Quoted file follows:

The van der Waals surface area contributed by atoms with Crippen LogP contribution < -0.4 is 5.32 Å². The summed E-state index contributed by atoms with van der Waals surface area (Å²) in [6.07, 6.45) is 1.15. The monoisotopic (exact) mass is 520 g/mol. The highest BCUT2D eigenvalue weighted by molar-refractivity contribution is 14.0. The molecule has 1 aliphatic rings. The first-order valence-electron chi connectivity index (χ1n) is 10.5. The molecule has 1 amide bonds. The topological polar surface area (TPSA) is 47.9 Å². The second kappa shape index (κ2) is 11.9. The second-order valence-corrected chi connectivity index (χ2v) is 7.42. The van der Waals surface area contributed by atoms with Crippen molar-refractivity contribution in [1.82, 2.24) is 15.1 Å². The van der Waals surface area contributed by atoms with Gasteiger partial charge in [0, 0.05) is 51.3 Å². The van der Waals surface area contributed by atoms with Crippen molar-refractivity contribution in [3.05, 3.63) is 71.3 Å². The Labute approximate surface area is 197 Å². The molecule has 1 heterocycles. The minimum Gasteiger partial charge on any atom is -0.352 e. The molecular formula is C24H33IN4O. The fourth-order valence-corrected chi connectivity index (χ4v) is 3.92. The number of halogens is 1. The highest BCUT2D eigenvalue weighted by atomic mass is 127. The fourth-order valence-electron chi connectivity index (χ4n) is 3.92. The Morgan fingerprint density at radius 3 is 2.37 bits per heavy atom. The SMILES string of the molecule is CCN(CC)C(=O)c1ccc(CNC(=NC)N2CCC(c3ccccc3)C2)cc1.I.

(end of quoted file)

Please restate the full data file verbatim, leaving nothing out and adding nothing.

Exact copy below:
The van der Waals surface area contributed by atoms with Crippen LogP contribution < -0.4 is 5.32 Å². The summed E-state index contributed by atoms with van der Waals surface area (Å²) in [6.07, 6.45) is 1.15. The monoisotopic (exact) mass is 520 g/mol. The highest BCUT2D eigenvalue weighted by molar-refractivity contribution is 14.0. The molecule has 1 aliphatic rings. The first-order valence-electron chi connectivity index (χ1n) is 10.5. The molecule has 1 amide bonds. The topological polar surface area (TPSA) is 47.9 Å². The second kappa shape index (κ2) is 11.9. The second-order valence-corrected chi connectivity index (χ2v) is 7.42. The van der Waals surface area contributed by atoms with Crippen molar-refractivity contribution in [1.82, 2.24) is 15.1 Å². The van der Waals surface area contributed by atoms with Gasteiger partial charge in [0, 0.05) is 51.3 Å². The van der Waals surface area contributed by atoms with Crippen molar-refractivity contribution in [3.05, 3.63) is 71.3 Å². The Labute approximate surface area is 197 Å². The molecule has 1 heterocycles. The minimum Gasteiger partial charge on any atom is -0.352 e. The molecular formula is C24H33IN4O. The fourth-order valence-corrected chi connectivity index (χ4v) is 3.92. The number of halogens is 1. The highest BCUT2D eigenvalue weighted by atomic mass is 127. The fourth-order valence-electron chi connectivity index (χ4n) is 3.92. The Morgan fingerprint density at radius 3 is 2.37 bits per heavy atom. The SMILES string of the molecule is CCN(CC)C(=O)c1ccc(CNC(=NC)N2CCC(c3ccccc3)C2)cc1.I.